Upon first hearing Cognitive, the debut release from Soen, you’d be forgiven for thinking that this album could perhaps be some trophy the metal gods themselves feared and worshipped high up on their glorious mountain until one day it fell from the heavens into the undeserving hands of man. However, listen closer and you’ll see this is simply the outcome of collaboration from some of the most metal beings to have ever existed… Martin Lopez (ex-Opeth, Amon Amarth), Steve DiGiorgio (Testament) and Joel Ekelof (Willowtree).
Being of the progressive vein, the album draws some parallels to ‘prog’ giants Tool though manages to proceed and grow down paths that are quite unique to this sound. Opening track Fraktal is creepy as fuck, with vocals played in reverse. The track is dark, foreboding and amazing – a perfect progression into follow-up track Fraccions; an instant change in dynamics, Fraccions is hard and by no means pretty. The whole album carries a motif of bass-driven sound, which is very prominent in this track, and although the guitar and drums seem to be doing their own things, they all come together in a highly technical and simply cool groove.
Delenda opens up in somewhat of a messy fashion, though mellows out to deliver my personal favourite off the album. Delenda is like a 5-track EP in one song, stopping and starting, speeding up just to slow down it seems. Last Light takes a more experimental turn with very prevalent bongo drums in the intro. This track does, however, border very close to ‘too similar to Tool’ before it opens up into a slow, heartfelt ballard, adding more to the ‘mind fuck’ factor contained in this album.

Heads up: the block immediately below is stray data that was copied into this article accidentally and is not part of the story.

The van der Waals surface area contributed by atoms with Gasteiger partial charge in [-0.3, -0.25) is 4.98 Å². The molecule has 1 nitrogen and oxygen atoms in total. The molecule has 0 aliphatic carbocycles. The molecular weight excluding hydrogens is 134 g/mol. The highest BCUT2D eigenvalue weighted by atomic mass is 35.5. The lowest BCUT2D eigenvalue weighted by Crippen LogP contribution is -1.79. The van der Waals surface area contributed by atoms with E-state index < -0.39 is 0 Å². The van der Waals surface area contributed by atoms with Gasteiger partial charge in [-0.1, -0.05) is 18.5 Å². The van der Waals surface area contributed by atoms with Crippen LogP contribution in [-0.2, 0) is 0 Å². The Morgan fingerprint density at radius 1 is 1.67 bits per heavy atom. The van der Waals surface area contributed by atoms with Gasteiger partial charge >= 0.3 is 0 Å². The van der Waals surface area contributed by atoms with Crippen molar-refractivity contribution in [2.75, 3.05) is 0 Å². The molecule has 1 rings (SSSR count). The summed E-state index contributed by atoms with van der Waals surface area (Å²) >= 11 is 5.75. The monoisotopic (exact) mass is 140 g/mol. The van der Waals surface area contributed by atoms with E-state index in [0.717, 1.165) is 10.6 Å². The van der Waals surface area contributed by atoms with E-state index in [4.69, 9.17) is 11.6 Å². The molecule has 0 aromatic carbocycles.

Oscillation once again brings us instruments that appear to be totally self-sufficient of one another. Until Pow! Right in the kisser, everything comes together for a chorus that is by no means technical, but super powerful. The tracks all seem to finish before you get a chance to mentally process them, but hey, that’s where the reply value comes from. Purpose is one of these tracks – over before it started but it’s four minutes of some of the most profound, technical and incredible music.
The album finishes with Savia. Well played Soen, harnessing all your musical influences to create an album that finishes in a manner that is totally different to how it began. Anyone can create an album by throwing power chords, double kick and finger-picking bass into random order, but it takes true talent from the metal god themselves to have the insight, skill and patience to place these said elements in an order that at first appears random, but is really an intricate tapestry of lightness, darkness, heart pumping, calmness and energy that will make you sit the fuck down and listen to every word.